Queensland clan labs disappearing as imported drugs ‘flooded’ in

by admin on May 20th, 2019

filed under 南京夜网

Drug labs are becoming less popular in Queensland. Photo: QPS Illegal drug manufacturing equipment. Photo: QPS
Nanjing Night Net

Police don safety gear while dealing with another illegal lab. Photo: QPS

Queensland’s criminal drug manufacturers are being run out of business as cheaper, higher quality narcotics flood through the state’s borders, police say.

On Friday, they hailed a decline in meth lab busts in the state that was once infamous for having the highest rate of the dangerous scourge in the country but pointed to a concerning explanation.

Local manufacturers simply couldn’t compete with the cheap, pure drugs from overseas.

“We’ve seen a major downturn of that in Queensland. We used to be the leader in Australia in the detection and charging of people in that kind of activity and there’s reasons for that,” Police Commissioner Ian Stewart said.

“We’ve seen a major downturn. We believe on the evidence available to us that it’s because there’s so much in drugs being flooded into this country that it is not profitable enough to make your own.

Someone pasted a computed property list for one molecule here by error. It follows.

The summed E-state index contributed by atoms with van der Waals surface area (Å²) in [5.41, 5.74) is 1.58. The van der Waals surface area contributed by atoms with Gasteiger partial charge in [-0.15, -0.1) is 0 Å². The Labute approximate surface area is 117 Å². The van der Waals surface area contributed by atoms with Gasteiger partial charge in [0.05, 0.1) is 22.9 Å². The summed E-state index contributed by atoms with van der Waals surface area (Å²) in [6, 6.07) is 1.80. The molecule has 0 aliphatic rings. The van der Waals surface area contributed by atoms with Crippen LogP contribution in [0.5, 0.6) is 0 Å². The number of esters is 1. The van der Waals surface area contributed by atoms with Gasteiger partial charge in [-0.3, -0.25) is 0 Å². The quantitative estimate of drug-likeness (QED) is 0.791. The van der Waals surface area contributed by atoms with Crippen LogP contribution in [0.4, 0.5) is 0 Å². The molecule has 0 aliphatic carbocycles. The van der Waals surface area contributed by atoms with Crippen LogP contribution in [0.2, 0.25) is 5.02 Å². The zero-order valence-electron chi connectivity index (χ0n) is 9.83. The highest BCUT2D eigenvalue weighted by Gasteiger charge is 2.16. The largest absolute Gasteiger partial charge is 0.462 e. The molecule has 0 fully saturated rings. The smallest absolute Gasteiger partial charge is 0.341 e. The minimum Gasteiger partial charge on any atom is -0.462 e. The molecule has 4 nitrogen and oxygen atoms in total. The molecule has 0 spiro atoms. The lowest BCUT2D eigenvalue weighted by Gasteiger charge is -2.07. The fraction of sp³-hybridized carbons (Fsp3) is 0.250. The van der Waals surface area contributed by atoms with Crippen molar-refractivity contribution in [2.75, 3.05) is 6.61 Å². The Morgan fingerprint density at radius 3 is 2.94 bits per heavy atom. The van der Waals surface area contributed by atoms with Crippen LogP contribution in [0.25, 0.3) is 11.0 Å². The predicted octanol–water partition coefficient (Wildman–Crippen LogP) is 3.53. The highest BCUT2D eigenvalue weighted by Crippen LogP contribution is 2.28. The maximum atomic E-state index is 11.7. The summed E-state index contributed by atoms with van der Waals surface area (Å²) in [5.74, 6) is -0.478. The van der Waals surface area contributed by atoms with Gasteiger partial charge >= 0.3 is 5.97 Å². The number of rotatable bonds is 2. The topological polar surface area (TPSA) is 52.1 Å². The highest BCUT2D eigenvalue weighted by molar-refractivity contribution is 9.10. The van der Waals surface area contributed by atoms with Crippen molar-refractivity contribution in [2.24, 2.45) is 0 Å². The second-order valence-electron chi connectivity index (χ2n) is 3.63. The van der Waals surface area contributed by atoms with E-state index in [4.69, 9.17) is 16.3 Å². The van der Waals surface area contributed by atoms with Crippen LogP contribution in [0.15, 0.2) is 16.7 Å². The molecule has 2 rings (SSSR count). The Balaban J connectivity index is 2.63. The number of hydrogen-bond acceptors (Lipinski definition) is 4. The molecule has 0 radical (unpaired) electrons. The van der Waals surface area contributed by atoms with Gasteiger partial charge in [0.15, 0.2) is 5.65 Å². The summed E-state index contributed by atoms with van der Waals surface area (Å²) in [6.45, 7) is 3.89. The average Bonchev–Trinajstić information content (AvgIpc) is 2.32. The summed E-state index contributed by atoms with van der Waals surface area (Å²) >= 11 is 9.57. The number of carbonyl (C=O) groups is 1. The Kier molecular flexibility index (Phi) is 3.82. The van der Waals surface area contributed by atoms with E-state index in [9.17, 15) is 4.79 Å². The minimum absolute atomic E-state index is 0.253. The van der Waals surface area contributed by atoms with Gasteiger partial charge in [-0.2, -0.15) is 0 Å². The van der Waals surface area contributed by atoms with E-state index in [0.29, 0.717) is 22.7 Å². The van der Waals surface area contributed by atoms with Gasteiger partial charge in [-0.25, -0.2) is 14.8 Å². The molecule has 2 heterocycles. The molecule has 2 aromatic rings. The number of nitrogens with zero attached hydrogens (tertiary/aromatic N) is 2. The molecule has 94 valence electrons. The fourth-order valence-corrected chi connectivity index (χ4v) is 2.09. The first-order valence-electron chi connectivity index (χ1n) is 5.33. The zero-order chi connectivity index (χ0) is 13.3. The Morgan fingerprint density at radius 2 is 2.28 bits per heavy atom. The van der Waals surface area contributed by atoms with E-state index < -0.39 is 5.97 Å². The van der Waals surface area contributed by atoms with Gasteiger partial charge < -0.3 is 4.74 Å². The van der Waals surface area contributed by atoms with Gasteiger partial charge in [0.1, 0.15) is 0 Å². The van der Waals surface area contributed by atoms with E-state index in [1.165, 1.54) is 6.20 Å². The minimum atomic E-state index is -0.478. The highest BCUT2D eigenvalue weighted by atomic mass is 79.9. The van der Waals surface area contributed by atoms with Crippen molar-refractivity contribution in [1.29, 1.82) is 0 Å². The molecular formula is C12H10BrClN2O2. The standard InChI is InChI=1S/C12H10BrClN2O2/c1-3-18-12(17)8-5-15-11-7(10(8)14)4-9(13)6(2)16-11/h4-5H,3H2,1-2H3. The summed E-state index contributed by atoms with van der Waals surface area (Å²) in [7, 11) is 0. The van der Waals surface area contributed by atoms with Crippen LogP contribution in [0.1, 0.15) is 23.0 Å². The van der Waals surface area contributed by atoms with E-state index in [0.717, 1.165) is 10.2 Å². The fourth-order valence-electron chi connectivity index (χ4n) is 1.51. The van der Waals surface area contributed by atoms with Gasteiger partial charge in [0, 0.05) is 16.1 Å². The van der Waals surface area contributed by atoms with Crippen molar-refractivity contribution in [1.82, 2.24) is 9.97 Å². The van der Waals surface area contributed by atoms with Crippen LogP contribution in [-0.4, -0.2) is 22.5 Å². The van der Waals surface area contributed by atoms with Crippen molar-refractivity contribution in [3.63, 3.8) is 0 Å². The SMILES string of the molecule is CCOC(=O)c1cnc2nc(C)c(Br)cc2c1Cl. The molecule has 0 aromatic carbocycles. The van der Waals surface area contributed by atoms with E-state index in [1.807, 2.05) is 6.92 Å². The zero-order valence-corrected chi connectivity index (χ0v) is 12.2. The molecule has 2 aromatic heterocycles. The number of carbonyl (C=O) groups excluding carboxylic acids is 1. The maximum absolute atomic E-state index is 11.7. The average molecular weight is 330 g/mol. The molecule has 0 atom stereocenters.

“You simply buy it through the criminal networks and that’s where our work on organised crime is so important.”

Actual charges for producing and trafficking drugs stagnated from 2014/15 to 2015/16 but charges for possession and and selling jumped nine and six per cent respectively.

The warning from Queensland police came on the heels of similar information from the Crime and Corruption Commission earlier this year.

“The demand for illicit drugs and the huge profits to be made from supplying them in Queensland, particularly in regional areas, has made Queensland an attractive market for interstate and internationally based crime groups to expand their criminal activities,” the CCC found in its illicit drug markets report from earlier this year.

It found organised crime groups, particularly from interstate, were increasingly targeting regional areas such as Toowoomba, Mackay, Rockhampton, Gladstone, Townsville and Cairns.

Queensland was the clandestine drug lab capital of the country in 2013-14, hosting almost half of the nation’s criminal drug laboratories, with about a third of them the year after, Australian Criminal Intelligence Commission.

The CCC identified a sharp swing away from domestic production toward “importations of high-purity final product” from overseas in its latest report.

“Methylamphetamine continues to be rated as the illicit drug market that poses the highest level of risk (Very High) — due to the high level of organised crime involvement and the significant harms the drug causes to individual users and the community,” it said.

“The main change in this market since 2012 has been a shift in the form of methylamphetamine, with increased supply and demand for high purity crystal (“ice”) rather than powder, and an increase in imported final product compared with locally produced methylamphetamine.”

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This story Administrator ready to work first appeared on Nanjing Night Net.

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